The group previously charged a $60 attendance fee to its events, which contributed to 72 percent of its income. Last year Promise Keepers officials decided to stop charging admission to the rallies, counting on donations alone.
British officials are putting pressure on the Caribbean colonies to eradicate laws criminalizing homosexuality. The request comes after Cayman Islands authorities refused to let a cruise ship carrying gay vacationers to land because they “could not be counted on to uphold the standards of appropriate behavior expected of visitors.”
Anguilla’s chief minister Hubert Hughes said, “We are a simple Christian society. That is the foundation of our society. People say homosexuality is sinful.” Britain has threatened to use its powers in Parliament to intervene and overturn the laws.
2/20/1998 - Cambodian Media Upholds Degradation of Women
A study conducted by the Women’s Media Centre of Cambodia found that the Cambodian media consistently degrade women through stereotypes. Researchers found that women are the focus of only seven percent of the stories in newspapers, but are featured in 20 percent of the photographs and 92 percent of the cartoons and drawings. Eighty percent of the drawings were deemed “obscene,” while more than 50 percent of the cartoons portrayed women as sex objects.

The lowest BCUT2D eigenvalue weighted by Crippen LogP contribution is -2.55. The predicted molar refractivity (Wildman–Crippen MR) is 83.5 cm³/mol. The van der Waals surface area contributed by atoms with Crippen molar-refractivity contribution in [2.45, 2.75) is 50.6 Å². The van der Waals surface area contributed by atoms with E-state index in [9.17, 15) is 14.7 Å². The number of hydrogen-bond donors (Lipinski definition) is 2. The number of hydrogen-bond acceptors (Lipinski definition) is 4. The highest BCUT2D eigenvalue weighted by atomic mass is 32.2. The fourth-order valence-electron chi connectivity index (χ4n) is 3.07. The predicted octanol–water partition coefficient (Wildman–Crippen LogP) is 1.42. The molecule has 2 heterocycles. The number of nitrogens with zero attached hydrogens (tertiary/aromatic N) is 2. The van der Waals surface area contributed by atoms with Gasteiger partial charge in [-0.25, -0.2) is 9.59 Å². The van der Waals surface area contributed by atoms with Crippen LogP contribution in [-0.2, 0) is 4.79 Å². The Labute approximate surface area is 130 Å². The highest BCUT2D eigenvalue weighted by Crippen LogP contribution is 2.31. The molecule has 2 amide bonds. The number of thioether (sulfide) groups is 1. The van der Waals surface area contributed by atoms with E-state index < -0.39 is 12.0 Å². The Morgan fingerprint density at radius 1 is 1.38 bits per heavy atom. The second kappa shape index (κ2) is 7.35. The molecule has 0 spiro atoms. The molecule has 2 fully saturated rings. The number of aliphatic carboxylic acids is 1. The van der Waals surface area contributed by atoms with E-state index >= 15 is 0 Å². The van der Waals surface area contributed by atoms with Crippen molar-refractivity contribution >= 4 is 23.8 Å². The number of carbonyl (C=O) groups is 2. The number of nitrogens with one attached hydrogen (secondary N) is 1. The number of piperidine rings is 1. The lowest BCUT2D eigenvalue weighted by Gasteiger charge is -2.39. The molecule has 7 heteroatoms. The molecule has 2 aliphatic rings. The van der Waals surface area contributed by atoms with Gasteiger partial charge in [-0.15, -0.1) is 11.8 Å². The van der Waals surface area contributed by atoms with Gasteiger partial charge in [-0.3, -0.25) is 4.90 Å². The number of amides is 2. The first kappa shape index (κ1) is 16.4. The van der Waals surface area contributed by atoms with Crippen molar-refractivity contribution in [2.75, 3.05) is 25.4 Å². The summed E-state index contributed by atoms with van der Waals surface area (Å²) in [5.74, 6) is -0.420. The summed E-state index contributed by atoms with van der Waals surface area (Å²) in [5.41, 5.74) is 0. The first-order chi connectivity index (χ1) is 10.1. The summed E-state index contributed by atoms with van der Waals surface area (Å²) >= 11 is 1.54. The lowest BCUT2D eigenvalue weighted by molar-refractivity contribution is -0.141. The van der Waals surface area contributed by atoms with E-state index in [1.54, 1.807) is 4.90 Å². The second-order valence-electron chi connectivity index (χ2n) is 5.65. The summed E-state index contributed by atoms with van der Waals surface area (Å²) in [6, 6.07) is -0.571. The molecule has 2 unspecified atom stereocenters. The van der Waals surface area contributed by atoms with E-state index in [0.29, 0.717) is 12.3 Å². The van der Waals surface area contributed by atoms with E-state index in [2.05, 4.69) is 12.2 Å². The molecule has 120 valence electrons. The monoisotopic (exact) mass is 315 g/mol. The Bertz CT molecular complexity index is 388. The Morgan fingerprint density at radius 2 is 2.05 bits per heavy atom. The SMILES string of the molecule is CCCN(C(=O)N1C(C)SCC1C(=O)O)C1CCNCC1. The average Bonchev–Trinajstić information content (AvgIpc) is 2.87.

The study also reported that 63 percent of the scenes in Cambodian entertainment portray women in traditional roles, such as wife, mother, lover or daughter.
Tive Sarayeth of the Women’s Media Centre said, according to the media “it looks like the Cambodia woman is concerned mainly with one thing: to find a man and keep him through her feminine charms so she can dedicate herself to suffering for her husband and children for the rest of her life .... It would appear that the media threatens women who do not behave in the way tradition dictates.”
2/20/1998 - British Elections Will Focus on Single Issues
The European Court of Human Rights ruled in favor of allowing British campaign groups to spend unrestricted sums on leafleting and broadcasting before an election. Unlimited spending on propaganda will enable groups to support a specific candidate or deprecate a rival for their views on issues such as abortion and gay and lesbian rights.
Previously, the Representation of the Peoples Act passed in 1983 ordered a 5- pound (8 US dollars) limit on unauthorized campaign spending. Anti-abortion activist Phyllis Bowman brought the case to court after being prosecuted for spending 10,000 pounds (16,000 US dollars) while distributing 25,000 leaflets that condemned a local candidate for pro-choice views.
Amanda Callaghan, a member of the pro-choice Birth Control Trust, is not worried about the ruling. Callaghan said, “We have never shied away from a free and frank exchange of views on this subject.”